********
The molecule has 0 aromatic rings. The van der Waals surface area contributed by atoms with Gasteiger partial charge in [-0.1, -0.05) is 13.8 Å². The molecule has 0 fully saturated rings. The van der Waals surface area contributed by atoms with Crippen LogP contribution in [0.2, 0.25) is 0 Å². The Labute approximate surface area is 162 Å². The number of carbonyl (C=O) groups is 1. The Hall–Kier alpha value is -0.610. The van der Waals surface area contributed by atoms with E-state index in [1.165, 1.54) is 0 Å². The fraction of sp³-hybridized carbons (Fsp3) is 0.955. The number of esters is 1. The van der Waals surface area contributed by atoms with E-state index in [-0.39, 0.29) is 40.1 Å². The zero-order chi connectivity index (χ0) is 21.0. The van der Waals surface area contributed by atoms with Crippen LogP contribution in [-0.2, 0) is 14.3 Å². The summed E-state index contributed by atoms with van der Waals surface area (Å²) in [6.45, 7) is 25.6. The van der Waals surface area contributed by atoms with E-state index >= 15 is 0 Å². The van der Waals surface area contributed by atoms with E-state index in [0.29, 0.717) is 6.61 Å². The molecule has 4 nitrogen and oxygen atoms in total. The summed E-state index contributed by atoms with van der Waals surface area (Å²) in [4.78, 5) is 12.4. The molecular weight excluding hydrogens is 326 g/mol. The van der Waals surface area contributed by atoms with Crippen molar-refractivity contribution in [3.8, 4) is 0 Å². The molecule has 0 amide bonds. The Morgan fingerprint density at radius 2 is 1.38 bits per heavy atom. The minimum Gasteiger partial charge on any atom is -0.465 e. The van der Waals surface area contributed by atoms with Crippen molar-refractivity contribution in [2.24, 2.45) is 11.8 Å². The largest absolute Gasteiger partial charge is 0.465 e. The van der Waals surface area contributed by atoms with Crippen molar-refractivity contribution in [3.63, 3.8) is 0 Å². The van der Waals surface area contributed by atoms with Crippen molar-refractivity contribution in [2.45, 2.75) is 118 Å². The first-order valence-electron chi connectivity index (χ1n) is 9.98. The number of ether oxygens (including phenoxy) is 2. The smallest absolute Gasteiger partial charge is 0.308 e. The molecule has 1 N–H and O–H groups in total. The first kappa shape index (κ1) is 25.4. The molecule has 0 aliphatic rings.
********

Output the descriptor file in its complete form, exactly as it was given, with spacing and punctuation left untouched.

The molecule has 0 aromatic rings. The van der Waals surface area contributed by atoms with Gasteiger partial charge in [-0.1, -0.05) is 13.8 Å². The molecule has 0 fully saturated rings. The van der Waals surface area contributed by atoms with Crippen LogP contribution in [0.2, 0.25) is 0 Å². The Labute approximate surface area is 162 Å². The number of carbonyl (C=O) groups is 1. The Hall–Kier alpha value is -0.610. The van der Waals surface area contributed by atoms with E-state index in [1.165, 1.54) is 0 Å². The fraction of sp³-hybridized carbons (Fsp3) is 0.955. The number of esters is 1. The van der Waals surface area contributed by atoms with E-state index in [-0.39, 0.29) is 40.1 Å². The zero-order chi connectivity index (χ0) is 21.0. The van der Waals surface area contributed by atoms with Crippen LogP contribution in [-0.2, 0) is 14.3 Å². The summed E-state index contributed by atoms with van der Waals surface area (Å²) in [6.45, 7) is 25.6. The van der Waals surface area contributed by atoms with E-state index >= 15 is 0 Å². The van der Waals surface area contributed by atoms with E-state index in [0.29, 0.717) is 6.61 Å². The molecule has 4 nitrogen and oxygen atoms in total. The summed E-state index contributed by atoms with van der Waals surface area (Å²) in [4.78, 5) is 12.4. The molecular weight excluding hydrogens is 326 g/mol. The van der Waals surface area contributed by atoms with Crippen molar-refractivity contribution in [3.8, 4) is 0 Å². The molecule has 0 amide bonds. The Morgan fingerprint density at radius 2 is 1.38 bits per heavy atom. The minimum Gasteiger partial charge on any atom is -0.465 e. The van der Waals surface area contributed by atoms with Crippen molar-refractivity contribution in [2.24, 2.45) is 11.8 Å². The largest absolute Gasteiger partial charge is 0.465 e. The van der Waals surface area contributed by atoms with Crippen molar-refractivity contribution in [3.63, 3.8) is 0 Å². The van der Waals surface area contributed by atoms with Crippen molar-refractivity contribution in [2.45, 2.75) is 118 Å². The first-order valence-electron chi connectivity index (χ1n) is 9.98. The number of ether oxygens (including phenoxy) is 2. The smallest absolute Gasteiger partial charge is 0.308 e. The molecule has 1 N–H and O–H groups in total. The first kappa shape index (κ1) is 25.4. The molecule has 0 aliphatic rings.